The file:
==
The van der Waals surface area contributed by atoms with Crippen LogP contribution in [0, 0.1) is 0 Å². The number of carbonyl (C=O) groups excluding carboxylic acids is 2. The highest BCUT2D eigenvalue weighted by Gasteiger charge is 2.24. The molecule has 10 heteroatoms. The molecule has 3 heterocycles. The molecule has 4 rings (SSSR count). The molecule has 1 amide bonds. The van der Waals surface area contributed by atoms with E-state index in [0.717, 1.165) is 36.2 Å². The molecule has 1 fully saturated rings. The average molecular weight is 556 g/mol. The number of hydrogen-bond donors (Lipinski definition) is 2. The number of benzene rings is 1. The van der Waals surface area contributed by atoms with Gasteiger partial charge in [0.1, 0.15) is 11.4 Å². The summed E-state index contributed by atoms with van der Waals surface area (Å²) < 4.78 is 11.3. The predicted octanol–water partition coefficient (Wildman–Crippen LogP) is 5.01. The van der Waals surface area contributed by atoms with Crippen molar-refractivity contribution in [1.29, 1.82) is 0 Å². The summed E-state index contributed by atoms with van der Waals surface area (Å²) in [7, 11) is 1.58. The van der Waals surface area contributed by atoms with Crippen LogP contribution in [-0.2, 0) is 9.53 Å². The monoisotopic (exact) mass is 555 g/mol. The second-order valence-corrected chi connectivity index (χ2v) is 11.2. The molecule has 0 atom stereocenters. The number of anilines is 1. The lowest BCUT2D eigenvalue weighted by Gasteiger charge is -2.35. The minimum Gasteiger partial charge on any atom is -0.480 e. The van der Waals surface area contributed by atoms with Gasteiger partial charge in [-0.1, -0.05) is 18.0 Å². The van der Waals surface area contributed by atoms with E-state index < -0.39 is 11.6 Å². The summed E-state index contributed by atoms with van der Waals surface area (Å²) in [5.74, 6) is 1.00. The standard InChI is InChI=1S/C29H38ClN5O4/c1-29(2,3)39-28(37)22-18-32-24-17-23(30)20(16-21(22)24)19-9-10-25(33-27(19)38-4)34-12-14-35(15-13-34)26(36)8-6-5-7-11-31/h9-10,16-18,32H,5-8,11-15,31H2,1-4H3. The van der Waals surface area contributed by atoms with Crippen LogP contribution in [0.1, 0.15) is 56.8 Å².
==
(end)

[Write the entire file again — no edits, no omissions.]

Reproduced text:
The van der Waals surface area contributed by atoms with Crippen LogP contribution in [0, 0.1) is 0 Å². The number of carbonyl (C=O) groups excluding carboxylic acids is 2. The highest BCUT2D eigenvalue weighted by Gasteiger charge is 2.24. The molecule has 10 heteroatoms. The molecule has 3 heterocycles. The molecule has 4 rings (SSSR count). The molecule has 1 amide bonds. The van der Waals surface area contributed by atoms with E-state index in [0.717, 1.165) is 36.2 Å². The molecule has 1 fully saturated rings. The average molecular weight is 556 g/mol. The number of hydrogen-bond donors (Lipinski definition) is 2. The number of benzene rings is 1. The van der Waals surface area contributed by atoms with Gasteiger partial charge in [0.1, 0.15) is 11.4 Å². The summed E-state index contributed by atoms with van der Waals surface area (Å²) < 4.78 is 11.3. The predicted octanol–water partition coefficient (Wildman–Crippen LogP) is 5.01. The van der Waals surface area contributed by atoms with Crippen molar-refractivity contribution in [1.29, 1.82) is 0 Å². The summed E-state index contributed by atoms with van der Waals surface area (Å²) in [7, 11) is 1.58. The van der Waals surface area contributed by atoms with Crippen LogP contribution in [-0.2, 0) is 9.53 Å². The monoisotopic (exact) mass is 555 g/mol. The second-order valence-corrected chi connectivity index (χ2v) is 11.2. The molecule has 0 atom stereocenters. The number of anilines is 1. The lowest BCUT2D eigenvalue weighted by Gasteiger charge is -2.35. The minimum Gasteiger partial charge on any atom is -0.480 e. The van der Waals surface area contributed by atoms with Gasteiger partial charge in [-0.1, -0.05) is 18.0 Å². The van der Waals surface area contributed by atoms with E-state index < -0.39 is 11.6 Å². The summed E-state index contributed by atoms with van der Waals surface area (Å²) in [5.74, 6) is 1.00. The standard InChI is InChI=1S/C29H38ClN5O4/c1-29(2,3)39-28(37)22-18-32-24-17-23(30)20(16-21(22)24)19-9-10-25(33-27(19)38-4)34-12-14-35(15-13-34)26(36)8-6-5-7-11-31/h9-10,16-18,32H,5-8,11-15,31H2,1-4H3. The van der Waals surface area contributed by atoms with Crippen LogP contribution in [0.1, 0.15) is 56.8 Å².